You can’t know when an earthquake will strike, but new technology could keep buildings safer 24/7.
Every state has earthquakes, but some are much more prone than others. Where earthquakes are a routine risk, structural safety devices could save countless lives. People lose homes, businesses, friends and family, and it can happen in under a minute.
With the volume of reported natural disasters around the world, particularly the recent earthquake in Italy, keeping buildings safe from damage and people protected from harm becomes more important every day. With that in mind, students at the New Mexico State University College of Engineering are developing a new device that could absorb the energy from an earthquake and prevent buildings from collapsing.
Protection Against Seismic Activity Matters Everywhere
Where oceanic or continental plates meet, an earthquake is more likely to occur. That’s why California is such an earthquake-prone area. The border of the North American Plate runs up the west coast. But continental and oceanic plates are found around the world. And earthquakes can happen anywhere.
For example, Oklahoma has seen a tremendous amount of quake activity. And while many people point to fracking as the cause, the State says that the real culprit there is wastewater removal.
Regardless of the reason, though, naturally occurring and induced earthquakes put people and buildings at risk. With an energy-absorbing device built in, that risk could be greatly reduced.
Designing for Long-Term Protection
When an earthquake strikes, the rigid nature of buildings inherently puts them in danger. Even with seismic-safer construction methods and building materials, it’s still not enough. Civil Engineering assistant professor, Tathagata Ray, and the Manufacturing Technology and Engineering Center partnered to find something better.
The new device, which is still undergoing testing, was Ray’s brainchild, says the Las Cruces Sun News. It’s a self-centering and friction-based apparatus, designed and built entirely at NMSU.
“If the structure cannot absorb the energy that is produced, then it may fall down. One way to absorb the energy is to insert special devices in the structure so that when an earthquake comes, those very devices will absorb the energy and the structure will remain safe,” Ray explained to the newspaper.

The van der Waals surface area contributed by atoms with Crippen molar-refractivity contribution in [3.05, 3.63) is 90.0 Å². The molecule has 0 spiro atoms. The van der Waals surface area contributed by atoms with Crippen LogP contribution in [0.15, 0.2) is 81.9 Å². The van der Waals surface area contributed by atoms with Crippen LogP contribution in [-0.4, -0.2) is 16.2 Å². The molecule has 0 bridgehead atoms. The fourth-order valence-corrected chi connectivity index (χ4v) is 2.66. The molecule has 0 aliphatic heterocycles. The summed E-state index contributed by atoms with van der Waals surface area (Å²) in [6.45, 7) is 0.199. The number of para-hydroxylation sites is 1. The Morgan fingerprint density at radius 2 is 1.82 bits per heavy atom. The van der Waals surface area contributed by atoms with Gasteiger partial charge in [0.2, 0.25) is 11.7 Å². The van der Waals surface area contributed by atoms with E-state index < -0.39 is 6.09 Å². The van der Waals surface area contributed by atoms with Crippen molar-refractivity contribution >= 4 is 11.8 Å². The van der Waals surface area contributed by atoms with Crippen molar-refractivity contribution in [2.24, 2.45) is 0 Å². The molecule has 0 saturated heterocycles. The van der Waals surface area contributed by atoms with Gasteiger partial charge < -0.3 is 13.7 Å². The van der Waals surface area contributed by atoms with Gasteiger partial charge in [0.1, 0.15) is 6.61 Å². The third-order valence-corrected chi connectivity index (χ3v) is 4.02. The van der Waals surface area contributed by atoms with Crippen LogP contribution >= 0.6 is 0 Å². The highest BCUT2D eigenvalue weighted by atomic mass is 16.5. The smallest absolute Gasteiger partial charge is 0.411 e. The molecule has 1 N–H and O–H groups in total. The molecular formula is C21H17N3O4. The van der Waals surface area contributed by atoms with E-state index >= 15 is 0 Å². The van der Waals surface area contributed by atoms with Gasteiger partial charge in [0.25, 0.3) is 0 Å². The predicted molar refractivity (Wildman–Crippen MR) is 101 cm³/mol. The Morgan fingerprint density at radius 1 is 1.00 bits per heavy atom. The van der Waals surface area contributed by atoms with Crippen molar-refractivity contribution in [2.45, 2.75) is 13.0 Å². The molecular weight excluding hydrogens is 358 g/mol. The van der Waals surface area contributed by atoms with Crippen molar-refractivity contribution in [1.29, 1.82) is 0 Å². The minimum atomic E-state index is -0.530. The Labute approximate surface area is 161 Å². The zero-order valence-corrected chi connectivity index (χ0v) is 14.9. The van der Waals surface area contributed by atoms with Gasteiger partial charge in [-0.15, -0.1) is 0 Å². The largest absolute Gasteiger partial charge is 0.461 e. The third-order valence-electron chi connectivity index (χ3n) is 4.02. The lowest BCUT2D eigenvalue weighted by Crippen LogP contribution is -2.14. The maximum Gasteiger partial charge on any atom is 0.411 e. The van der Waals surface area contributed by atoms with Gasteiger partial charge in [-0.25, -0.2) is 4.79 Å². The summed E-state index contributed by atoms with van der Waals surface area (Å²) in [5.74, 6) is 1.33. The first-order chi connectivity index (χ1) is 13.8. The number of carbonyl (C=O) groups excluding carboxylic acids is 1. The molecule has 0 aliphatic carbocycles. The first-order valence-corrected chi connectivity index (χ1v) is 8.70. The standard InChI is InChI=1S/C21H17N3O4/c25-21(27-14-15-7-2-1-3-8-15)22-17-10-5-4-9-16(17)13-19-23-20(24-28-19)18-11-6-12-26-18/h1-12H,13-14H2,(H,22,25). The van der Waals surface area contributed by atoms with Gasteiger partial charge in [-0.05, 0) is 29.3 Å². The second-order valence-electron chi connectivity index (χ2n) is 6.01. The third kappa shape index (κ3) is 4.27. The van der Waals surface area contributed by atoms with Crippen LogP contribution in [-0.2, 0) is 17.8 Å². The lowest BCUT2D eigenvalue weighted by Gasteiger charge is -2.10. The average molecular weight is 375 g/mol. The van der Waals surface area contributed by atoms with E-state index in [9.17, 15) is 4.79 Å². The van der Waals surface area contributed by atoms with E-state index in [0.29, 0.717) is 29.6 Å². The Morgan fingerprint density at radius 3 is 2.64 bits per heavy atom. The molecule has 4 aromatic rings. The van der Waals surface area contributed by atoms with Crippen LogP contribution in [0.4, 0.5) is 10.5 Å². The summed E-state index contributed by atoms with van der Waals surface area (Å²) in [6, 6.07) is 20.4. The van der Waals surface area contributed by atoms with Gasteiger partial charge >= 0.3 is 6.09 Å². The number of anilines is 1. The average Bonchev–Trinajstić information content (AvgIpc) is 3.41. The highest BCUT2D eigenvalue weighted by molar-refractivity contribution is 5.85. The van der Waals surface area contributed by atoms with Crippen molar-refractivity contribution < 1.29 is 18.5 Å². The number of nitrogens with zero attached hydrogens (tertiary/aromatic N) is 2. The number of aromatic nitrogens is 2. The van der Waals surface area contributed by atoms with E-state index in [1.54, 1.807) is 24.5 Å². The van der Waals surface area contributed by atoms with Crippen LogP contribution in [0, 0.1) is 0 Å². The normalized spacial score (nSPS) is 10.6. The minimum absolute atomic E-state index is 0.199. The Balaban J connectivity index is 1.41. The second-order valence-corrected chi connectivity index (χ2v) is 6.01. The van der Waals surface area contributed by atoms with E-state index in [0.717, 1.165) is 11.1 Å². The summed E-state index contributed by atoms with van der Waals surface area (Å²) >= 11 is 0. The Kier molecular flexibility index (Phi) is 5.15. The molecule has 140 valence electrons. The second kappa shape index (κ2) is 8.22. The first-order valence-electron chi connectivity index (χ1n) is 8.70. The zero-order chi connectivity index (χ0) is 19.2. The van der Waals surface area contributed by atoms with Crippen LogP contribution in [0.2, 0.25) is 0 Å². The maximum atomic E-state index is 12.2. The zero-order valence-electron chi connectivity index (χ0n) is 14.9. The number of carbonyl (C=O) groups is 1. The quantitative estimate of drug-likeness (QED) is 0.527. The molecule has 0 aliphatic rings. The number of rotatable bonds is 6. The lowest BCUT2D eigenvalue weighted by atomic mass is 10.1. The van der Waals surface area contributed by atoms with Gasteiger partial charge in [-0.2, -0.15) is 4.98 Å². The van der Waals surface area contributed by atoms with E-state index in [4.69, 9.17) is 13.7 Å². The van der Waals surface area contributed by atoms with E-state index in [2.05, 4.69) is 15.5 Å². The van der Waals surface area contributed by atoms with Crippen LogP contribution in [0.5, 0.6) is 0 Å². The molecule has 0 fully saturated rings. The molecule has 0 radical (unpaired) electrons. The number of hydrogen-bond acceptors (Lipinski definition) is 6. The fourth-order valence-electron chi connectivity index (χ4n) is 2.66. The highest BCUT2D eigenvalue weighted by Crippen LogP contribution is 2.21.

Earthquake damage might be as minor as a crack, but it can also cause total structural failure.
How Ray’s Device Works
It all started as a drawing and grew quickly from there, says Ray. “It’s very fortunate that we have these type of people at our university.” Once the design was complete, M-TEC lab instruction worked with Ray to assign four undergrad students to start building.
“They don’t have any background with earthquake devices and how it’s going to work, how it’s going to help us, but with the device, they showed real enthusiasm and I really liked their energy.”
The concept, already in use 20 years ago, combines friction and self-centering technology. Ray explains that he considered the pedaling force of a bicycle. “When we pedal forward, we have to apply force, and when we pedal backward, we rarely apply any force. I adopted the bicycle ratchet-pawl mechanism to build the device. It dissipates energy and it also gives self-centering. In this mechanism, a bicycle ratchet club device is incorporated in both directions.”
The plan is to incorporate Ray’s design into the built environment where earthquakes are a greater risk. Inserted into the structure, he explains, the devices would absorb earthquake energy and prevent a building from collapse.
Doctoral students are currently testing the device and preparing a research paper for publication. Stay tuned; the story of this potentially life-saving design is just getting started.
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